Living that Long Distance Life


Whether you’re going to school in another city, or just in the nearest town, moving away from the support system of friends and family requires exploring new ways to stay in touch. To keep up meaningful relationships, it helps to understand your communication style and others and make a plan.

1. Figure out your preference for keeping in touch
Some students like to immerse themselves in a new space, while others prefer to keep very tight and regular bonds with their family and friends while studying far away. A first year may want to talk on the phone at least an hour each day with different people from home, while another wouldn’t dream of spending that much time away from new friends at the university! Of course, your preferences may also change over time. Find your place on the spectrum, realizing that it may also vary for different friends or relationships.

2. Make a plan
In the same style of making playlists, making a plan to keep in touch with people should be flexible, customizable and fun. Remember that situations will change, and it is important to consider your timing. If you are planning for a semester of studying abroad perhaps it differs from your plan for the summer semester at home. If you enjoy setting goals, you can establish how often you would like to make contact. If you rather reach out only when you feel called to do so, it helps to be in touch with your own wants and needs in terms of communication.
– Close with your parents? Is a weekly call enough, too much, or just
– Do you have a best friend who calls every single day? If you need to set
boundaries, or set aside a large chunk of time, make a plan!
– Remember those friends who you always want to talk to, but never
remember to? Take the time to notice who you feel the calling to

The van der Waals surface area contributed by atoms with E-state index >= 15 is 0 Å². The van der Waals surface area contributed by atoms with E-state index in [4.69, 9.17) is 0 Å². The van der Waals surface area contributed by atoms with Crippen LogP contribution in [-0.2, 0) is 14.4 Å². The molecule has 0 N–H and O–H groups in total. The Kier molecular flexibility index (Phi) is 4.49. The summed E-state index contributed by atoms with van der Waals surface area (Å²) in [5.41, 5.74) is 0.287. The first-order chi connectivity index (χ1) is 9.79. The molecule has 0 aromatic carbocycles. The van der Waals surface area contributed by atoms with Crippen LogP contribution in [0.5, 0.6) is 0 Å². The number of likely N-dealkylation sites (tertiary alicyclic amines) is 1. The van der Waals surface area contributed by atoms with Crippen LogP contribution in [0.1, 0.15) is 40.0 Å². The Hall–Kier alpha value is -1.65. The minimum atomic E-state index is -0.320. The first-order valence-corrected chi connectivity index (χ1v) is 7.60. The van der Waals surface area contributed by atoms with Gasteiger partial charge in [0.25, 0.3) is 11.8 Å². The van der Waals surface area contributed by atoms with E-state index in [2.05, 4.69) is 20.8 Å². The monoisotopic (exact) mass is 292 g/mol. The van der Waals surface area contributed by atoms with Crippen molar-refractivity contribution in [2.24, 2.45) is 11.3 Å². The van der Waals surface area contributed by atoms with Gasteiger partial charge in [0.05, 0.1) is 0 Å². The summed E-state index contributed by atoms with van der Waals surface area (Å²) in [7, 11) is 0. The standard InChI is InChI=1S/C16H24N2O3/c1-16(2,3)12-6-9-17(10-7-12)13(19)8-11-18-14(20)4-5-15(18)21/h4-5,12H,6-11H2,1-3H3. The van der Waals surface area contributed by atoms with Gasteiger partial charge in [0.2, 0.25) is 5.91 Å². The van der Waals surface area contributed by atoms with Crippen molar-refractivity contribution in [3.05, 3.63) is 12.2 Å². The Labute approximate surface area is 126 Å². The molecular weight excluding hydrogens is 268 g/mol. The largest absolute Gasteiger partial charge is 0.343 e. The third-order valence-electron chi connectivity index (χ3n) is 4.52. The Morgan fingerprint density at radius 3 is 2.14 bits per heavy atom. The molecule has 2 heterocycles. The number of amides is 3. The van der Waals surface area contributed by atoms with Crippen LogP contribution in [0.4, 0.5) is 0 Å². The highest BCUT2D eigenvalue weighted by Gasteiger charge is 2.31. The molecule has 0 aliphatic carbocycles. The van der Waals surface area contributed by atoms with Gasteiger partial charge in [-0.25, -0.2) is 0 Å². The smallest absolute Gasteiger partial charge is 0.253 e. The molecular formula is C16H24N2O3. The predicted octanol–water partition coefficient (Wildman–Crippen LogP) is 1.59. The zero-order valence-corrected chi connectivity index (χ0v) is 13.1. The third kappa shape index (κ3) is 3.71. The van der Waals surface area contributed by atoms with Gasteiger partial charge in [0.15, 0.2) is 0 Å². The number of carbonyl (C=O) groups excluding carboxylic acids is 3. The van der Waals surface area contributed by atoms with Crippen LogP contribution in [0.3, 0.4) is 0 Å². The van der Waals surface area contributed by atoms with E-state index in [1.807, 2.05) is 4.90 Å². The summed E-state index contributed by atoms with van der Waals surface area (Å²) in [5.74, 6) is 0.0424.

reach out to and notice when in your day might be the best time.
Maybe it isn’t necessary to speak to everyone constantly.
– Have too many people to talk to and not enough time? Perhaps there
is a weekly family gathering where you can also chat with
grandparents or siblings, or a group of friends who could jump on
FaceTime together.
When making a plan, it is also important to recognize whether you prefer to have a set schedule or be a bit more flexible. First years at university frequently enter into a type of contract with their parents to speak once a week on a specific day and time. There are also breaks in the semester where decisions need to be made about
how best to keep in touch with those at uni with you! Do you spend more time together in person and have less contact when you aren’t in the same place? There is no right answer, it’s a question about finding what works for you in each relationship.

3. Voice notes, text messages, emails or phone calls
Ideas for keeping in touch with friends at other universities, or with friends and family at home, can be as diverse as the people themselves! A busy friend may prefer a daily Snapchat, while a grandparent would prefer a handwritten note once a semester. We all have that friend who writes us on Facebook Messenger and continues the conversation on WhatsApp before finally sending an email with the link they mentioned! If that grooves with your flow, wonderful. If you have your own preferences, make sure they are known! Introverts may joke, “if you’re thinking about calling me, just text instead” while more talkative types may leave voice notes the length of an audiobook. Less is more in some cases, so feel free to write a blanket email with updates that you can add friends and family to, like a newsletter.

Choosing to stay in touch can be a challenge, but it can also be a great opportunity if you make the communication work for you! Don’t be afraid to prioritize or experiment to see what feels right to make sure you have the support (or space!) you need while studying.